Fri. Nov 15th, 2019

How To Choose a Hot Tub or Spa Cover

4 min read
How To Choose a Hot Tub or Spa Cover at artofobama.com

Many hot tub and spa covers are available on the Internet and in your local stores. How do you go about selecting the cover that meets your needs?

The following guide covers the attributes that make up a hot tub or spa cover to help you choose the best cover for you at the best price.

Foam Thickness

Today all spa covers are tapered so that rain, snow, and ice will run off easily. You will find covers ranging in thickness from a 3″ x 2″ taper to a 5″ x 4″ taper. The thickness of the foam determines load capacity, which is the most important aspect of thickness. The thicker the foam, the more load the cover can bear. For example, a cover with a 4″ x 2″ taper can withstand approximately 75 pounds of load capacity before breaking. A 4″ x 3″ spa cover can withstand 125 pounds of load. Lastly, a cover with a 5″ x 4″ taper can withstand a load of 250 pounds.

As with everything, there are tradeoffs; the greater the load capacity, the heavier the cover. The most important consideration is your climate. If you have a heavy snow load, you need a heavy cover. Also, if your spa is at deck level, and people are probably going to walk on it, you will need a 5″ x 4″ hot tub cover. If your spa is indoors, a 4″ x 2″ taper will be adequate. The best cover for most conditions is the all-season hot tub cover with a 4″ x 3″ taper. It has a great load capacity and a manageable weight.

Foam Density

Foam density, measured by pound per square inch, plays an essential role in the insulation value and load capacity of a hot tub cover. The three levels of foam density used today are 1 pound, 1.5 pounds, and 2 pounds. The lower the poundage, the more open are the cells of the foam, resulting in a lower R-value, a lower weight capacity, and a higher saturation point. These three elements are important in your spa cover’s performance. The foam density determines how many years of service your hot tub cover will provide. The higher the density of the foam, the longer it will take for your cover to become waterlogged. In addition, the higher the density of the foam, the lower the operational costs will be. If only for this reason, regardless of your climate, get a cover with the highest density foam available, which is 2 pounds.

Vinyl

The vinyl used in today’s quality spa covers is 32 ounces and treated with ultraviolet and mildew inhibitors. This allows them to last longer with more hours in direct sunlight and keeps mildew from growing on your cover. Always make sure the cover you buy is made with marine-grade vinyl. With the new treatments on marine-grade vinyl, fading is minimal. If you wish, you can choose a darker color to accent your yard.

Scrim

Scrim is the material on the underside of your spa cover. The main function of scrim is to protect the foam core from moisture. Many different types of scrim are available, ranging from cheap mesh to the latest reflective full backing. Full scrim is recommended for the underside to protect your foam core. There are also different types of full scrim. Some are water repellent and some aren’t. The best scrim is reflective scrim, as it deflects the radiant heat from your spa back into the spa and reduces your heating costs. More importantly, reflective scrim is water repellent, which saves your foam core and adds years of service to your cover.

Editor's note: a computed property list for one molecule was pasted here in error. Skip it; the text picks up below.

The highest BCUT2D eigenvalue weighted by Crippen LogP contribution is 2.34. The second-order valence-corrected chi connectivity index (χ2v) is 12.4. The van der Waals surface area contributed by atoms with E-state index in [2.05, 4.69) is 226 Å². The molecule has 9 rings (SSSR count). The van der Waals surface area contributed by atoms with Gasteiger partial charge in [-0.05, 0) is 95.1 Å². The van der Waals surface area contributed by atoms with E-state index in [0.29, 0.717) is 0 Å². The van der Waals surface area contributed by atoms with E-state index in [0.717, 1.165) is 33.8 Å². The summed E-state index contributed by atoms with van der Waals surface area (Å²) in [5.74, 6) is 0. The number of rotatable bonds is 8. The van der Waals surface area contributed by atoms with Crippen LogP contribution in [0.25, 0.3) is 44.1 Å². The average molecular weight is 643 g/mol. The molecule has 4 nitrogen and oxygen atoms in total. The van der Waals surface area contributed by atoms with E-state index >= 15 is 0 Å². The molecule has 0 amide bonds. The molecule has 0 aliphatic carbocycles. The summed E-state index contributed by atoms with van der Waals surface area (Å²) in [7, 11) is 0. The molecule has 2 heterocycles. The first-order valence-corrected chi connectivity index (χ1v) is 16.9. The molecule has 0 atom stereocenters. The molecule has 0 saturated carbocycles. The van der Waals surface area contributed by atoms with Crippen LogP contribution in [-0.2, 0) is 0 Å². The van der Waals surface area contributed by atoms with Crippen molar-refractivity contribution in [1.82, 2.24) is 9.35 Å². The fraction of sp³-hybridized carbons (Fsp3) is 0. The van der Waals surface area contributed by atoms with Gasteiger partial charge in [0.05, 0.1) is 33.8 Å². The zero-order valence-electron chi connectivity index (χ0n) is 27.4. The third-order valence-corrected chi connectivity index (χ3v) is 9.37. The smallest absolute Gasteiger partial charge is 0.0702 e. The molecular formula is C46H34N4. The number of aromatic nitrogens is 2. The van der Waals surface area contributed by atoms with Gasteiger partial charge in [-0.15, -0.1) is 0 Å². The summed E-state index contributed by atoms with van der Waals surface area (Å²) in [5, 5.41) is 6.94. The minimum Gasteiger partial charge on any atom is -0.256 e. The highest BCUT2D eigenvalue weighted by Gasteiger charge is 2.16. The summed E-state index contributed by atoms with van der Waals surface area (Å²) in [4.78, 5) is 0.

Poly Wrap

Poly wrap is used to create a moisture barrier around the foam core. Most poly wraps are 3 mils thick and are vacuum and heat sealed. The first thing to consider is the thickness. Don’t accept any poly wrap that is less than 3 mils thick. If possible, buy poly wrap 6 mils thick or a double vapor seal. This is the best investment. Beware of taped poly wraps, as they won’t stand up to the moisture in your spa, and they’ll cause your hot tub cover to become waterlogged.

Locks

You have the option of using two or four locks to secure your hot tub cover. Four locks are recommended, as the reports of accidental drowning in spas among small children have been increasing. It’s best to put one lock in each corner for maximum safety. This will also keep your cover in place during high winds. Over the years, make sure that you install new hardware for your locks, as the plastic will wear over time. Try to put your locks in a different location, as the original location will be worn.

Reinforcement

A spa cover should have a reinforcing c-channel made either of aluminum or galvanized steel. Galvanized steel is slightly stronger, but a little heavier. This is a minor tradeoff, as either material is sufficient.

Cover Protection

You can protect your hot tub or spa cover in many ways. The best way is to cover it with a cover cap, which is a tarp-like cover with an elastic hem. It will protect your cover during the winter. Floating solar or thermal covers will also work. They will protect you spa cover from harmful chemical condensation that would otherwise corrode the underside of your spa cover. Hot tub and spa cover lifters will make removing your cover a one-person job and reduce wear and tear, thus prolonging the life of your cover. Last, keep your cover clean and conditioned. Specially formulated hot tub cover cleaners and wipes are available for this purpose.

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